Living well with long-term conditions

Last week Age UK hosted a conference that looked at the significant role that the voluntary and community sector plays in managing long-term conditions and what role it can play in the future in partnership with the NHS and social care. This was a great opportunity to bring together clinical commissioning groups, local authority commissioners and voluntary sector ogranisations to consider the reality of the daily life for people that are living with long term conditions, discuss policy aspirations and share examples of positive practice in helping people live well and manage their own health.

For Age UK the issue of long-term conditions is tremendously important.

  • At any one time 65 per cent of people in hospital will be over the age of 65.
  • In the UK an estimated 4 million older people in the UK have a limiting longstanding illness and if nothing is done to address age-related disease there will be 6 million people with a long-term illness or disability by 2030.

If the Government is committed to making the NHS more effective and efficient it has to adapt for an ageing society. Without addressing this issue we believe that is it unlikely that reform of the NHS will be truly successful. We were therefore delighted that the Secretary of State for Health, Jeremy Hunt, spoke at the conference showing the commitment of the Department of Health.

The Health Secretary said about people living with long-term conditions, “I want to free people with long-term conditions from the constant merry-go-round of doctors’ surgeries and hospitals. Technology can help people manage their condition at home, free up a lot of time and save the NHS money.”

He confirmed in his speech that seven ‘pathfinders’, NHS and local authority organisations including clinical commissioning groups, are to agree contracts with industry suppliers that will mean 100,000 people will be able to benefit from telehealth next year.

At Age UK we believe that empowering people to respond to changes in their long-term conditions or helping them take control of their symptoms through using technology could help them to remain independent for longer and avoid the need for health services. For older people, this could mean staying in their own home and retaining confidence to carry on with their day-to-day lives.

Following the Health Secretary’s speech, delegates shared insights about not only the use of telecare in managing long-term conditions but the importance of integration and how we need to better understand what is important in each person’s life, to ensure that care is person-centered.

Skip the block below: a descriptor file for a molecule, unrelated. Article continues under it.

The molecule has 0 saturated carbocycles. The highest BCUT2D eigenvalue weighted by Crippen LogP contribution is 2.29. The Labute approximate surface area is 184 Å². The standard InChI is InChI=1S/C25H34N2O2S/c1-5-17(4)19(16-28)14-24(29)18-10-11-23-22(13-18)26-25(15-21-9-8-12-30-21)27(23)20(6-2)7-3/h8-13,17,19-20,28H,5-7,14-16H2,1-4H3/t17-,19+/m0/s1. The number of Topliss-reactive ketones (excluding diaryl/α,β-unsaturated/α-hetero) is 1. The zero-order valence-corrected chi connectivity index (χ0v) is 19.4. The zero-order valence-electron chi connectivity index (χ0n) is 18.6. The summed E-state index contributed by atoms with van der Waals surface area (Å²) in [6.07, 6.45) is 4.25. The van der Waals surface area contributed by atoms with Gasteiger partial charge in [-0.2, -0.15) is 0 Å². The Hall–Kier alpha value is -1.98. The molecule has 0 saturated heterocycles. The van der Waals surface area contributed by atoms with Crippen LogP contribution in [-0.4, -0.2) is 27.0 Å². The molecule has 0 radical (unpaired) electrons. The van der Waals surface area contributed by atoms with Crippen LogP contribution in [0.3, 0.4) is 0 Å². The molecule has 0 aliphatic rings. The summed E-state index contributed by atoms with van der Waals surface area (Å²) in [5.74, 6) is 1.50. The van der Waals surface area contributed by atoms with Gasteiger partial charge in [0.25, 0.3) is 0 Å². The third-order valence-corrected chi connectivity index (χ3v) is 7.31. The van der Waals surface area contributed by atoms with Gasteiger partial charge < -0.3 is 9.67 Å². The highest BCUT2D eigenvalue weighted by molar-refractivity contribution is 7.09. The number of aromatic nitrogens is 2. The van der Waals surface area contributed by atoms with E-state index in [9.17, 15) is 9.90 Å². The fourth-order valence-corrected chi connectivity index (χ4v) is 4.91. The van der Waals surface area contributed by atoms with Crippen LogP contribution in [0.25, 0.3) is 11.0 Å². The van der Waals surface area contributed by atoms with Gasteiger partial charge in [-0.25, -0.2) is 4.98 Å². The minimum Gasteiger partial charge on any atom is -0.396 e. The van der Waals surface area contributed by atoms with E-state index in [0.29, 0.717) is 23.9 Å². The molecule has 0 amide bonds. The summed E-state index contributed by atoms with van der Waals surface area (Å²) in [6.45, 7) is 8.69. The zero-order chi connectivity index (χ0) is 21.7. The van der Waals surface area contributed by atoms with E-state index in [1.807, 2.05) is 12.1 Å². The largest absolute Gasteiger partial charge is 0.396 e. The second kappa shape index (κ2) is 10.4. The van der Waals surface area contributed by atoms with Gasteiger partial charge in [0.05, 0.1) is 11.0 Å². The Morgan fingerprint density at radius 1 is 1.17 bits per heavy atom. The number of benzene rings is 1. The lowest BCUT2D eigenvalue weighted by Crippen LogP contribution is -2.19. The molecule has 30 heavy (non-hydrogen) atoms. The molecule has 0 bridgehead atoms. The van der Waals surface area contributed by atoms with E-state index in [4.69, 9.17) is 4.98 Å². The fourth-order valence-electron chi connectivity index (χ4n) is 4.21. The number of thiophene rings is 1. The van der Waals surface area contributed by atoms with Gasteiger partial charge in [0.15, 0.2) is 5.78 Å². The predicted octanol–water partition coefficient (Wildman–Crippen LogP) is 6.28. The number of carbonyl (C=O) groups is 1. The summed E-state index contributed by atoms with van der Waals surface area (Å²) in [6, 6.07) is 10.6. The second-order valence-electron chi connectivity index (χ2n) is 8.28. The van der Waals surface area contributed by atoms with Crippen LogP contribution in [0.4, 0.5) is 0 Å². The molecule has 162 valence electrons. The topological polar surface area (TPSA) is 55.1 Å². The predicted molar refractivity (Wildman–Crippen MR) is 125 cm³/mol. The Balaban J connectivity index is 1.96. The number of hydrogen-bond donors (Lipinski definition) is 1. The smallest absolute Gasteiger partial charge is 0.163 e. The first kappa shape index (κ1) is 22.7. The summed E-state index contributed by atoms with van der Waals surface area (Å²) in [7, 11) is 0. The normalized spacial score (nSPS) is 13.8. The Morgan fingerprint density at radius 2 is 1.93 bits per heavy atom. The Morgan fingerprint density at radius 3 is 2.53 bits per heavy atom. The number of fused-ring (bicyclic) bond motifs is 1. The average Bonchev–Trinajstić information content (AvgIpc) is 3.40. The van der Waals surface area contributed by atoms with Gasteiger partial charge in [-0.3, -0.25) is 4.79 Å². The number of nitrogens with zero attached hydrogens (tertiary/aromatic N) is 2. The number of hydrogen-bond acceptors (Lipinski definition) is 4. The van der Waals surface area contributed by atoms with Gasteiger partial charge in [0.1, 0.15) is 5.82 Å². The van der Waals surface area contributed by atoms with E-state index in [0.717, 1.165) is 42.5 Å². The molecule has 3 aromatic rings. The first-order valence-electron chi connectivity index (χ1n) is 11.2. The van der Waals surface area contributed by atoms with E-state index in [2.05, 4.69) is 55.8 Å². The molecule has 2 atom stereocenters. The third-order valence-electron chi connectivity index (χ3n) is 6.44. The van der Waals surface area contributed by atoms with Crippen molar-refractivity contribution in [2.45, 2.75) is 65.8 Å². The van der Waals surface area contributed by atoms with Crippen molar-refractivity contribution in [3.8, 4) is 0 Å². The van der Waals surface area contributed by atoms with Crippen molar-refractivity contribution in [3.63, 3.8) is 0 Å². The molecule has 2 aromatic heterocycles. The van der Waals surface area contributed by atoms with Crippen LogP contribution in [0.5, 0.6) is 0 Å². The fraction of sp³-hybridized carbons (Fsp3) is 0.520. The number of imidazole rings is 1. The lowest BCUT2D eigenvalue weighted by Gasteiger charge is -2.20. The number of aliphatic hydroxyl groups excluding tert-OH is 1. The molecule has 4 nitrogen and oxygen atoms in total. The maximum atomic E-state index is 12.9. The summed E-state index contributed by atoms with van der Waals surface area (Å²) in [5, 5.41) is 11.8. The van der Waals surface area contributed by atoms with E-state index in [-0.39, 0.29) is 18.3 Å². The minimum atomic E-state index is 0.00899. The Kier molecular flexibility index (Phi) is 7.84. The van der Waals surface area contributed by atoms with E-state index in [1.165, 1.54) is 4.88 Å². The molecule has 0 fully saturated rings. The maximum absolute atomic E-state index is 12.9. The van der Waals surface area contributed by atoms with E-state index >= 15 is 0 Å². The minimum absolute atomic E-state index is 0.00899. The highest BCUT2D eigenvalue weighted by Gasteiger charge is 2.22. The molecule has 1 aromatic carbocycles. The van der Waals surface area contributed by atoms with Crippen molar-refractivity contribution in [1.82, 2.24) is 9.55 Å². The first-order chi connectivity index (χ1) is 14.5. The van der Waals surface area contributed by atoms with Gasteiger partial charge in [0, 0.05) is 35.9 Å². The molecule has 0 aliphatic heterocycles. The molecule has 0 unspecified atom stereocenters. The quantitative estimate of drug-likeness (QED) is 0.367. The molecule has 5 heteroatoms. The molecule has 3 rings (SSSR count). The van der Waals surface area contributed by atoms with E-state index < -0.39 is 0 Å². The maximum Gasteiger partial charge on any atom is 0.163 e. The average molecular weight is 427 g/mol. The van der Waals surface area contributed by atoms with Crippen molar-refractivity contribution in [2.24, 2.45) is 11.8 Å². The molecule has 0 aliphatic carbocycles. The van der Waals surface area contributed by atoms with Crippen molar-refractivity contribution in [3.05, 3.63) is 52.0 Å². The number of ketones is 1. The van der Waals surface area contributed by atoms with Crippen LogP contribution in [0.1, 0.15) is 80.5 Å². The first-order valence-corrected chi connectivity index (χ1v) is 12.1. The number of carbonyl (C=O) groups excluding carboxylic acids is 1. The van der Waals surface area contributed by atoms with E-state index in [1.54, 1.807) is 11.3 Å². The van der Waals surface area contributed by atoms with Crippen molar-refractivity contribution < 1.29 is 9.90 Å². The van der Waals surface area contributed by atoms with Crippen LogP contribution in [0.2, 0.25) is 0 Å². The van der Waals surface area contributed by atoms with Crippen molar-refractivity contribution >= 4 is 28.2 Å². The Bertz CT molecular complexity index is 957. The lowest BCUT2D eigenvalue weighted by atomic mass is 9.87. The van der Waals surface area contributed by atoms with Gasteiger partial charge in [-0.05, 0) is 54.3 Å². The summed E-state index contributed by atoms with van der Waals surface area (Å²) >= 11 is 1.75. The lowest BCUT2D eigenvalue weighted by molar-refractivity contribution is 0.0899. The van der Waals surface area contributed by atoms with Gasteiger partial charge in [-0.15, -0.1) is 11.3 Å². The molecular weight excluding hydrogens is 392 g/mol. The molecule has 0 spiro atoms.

Find out more about the Living well with long-term conditions conference

Read more about home and care

Author: Michelle Mitchell

Charity Director, Age UK

7 thoughts on “Living well with long-term conditions”

  1. I fear this will turn into an excuse for NOT treating people in hospitals when they need treatment! This comes on top of the hideously abused ‘end of life care pathway ‘ -a potentially lethal ‘tool ‘ for anyone elderly with a long term condition.. if your GP becomes a ‘fundholder’ …it will be further abused, and will be to the detriment of medicine as we know it.

  2. Other than blood pressure or Diabetes I have not seen one definition of how a person with co morbidity’s and long term disability can manage their illness through telehealth at home.
    Could you kindly direct me to further information please?

    1. yes and step 5 Derek…put them on the End of Life Care/Liverpool Care Pathway once they develop a heart, renal or lung condition ……saves the NHS a fortune!

  3. Step1 – get people out of hospital to be treated at home to save money
    step2 – cut money to local authorities so that home treatment is drastically reduced
    step3 – make claim that ‘reforms’ and ‘modernisation’ have been an amazing success.
    step4 – do not get old

  4. Live happily in Sheltered accommodation and having contact with other residents is helpful in coping with long term illness. I frequently feel very strongly that the government does not build sufficient acconmodation for elderly disabled people, I live in one owned by a Housing trust, many older people who like me are single could well consider this sort of accommodation. There is always a member of staff around and other residents for support. Have made many new friends there and love being independent.

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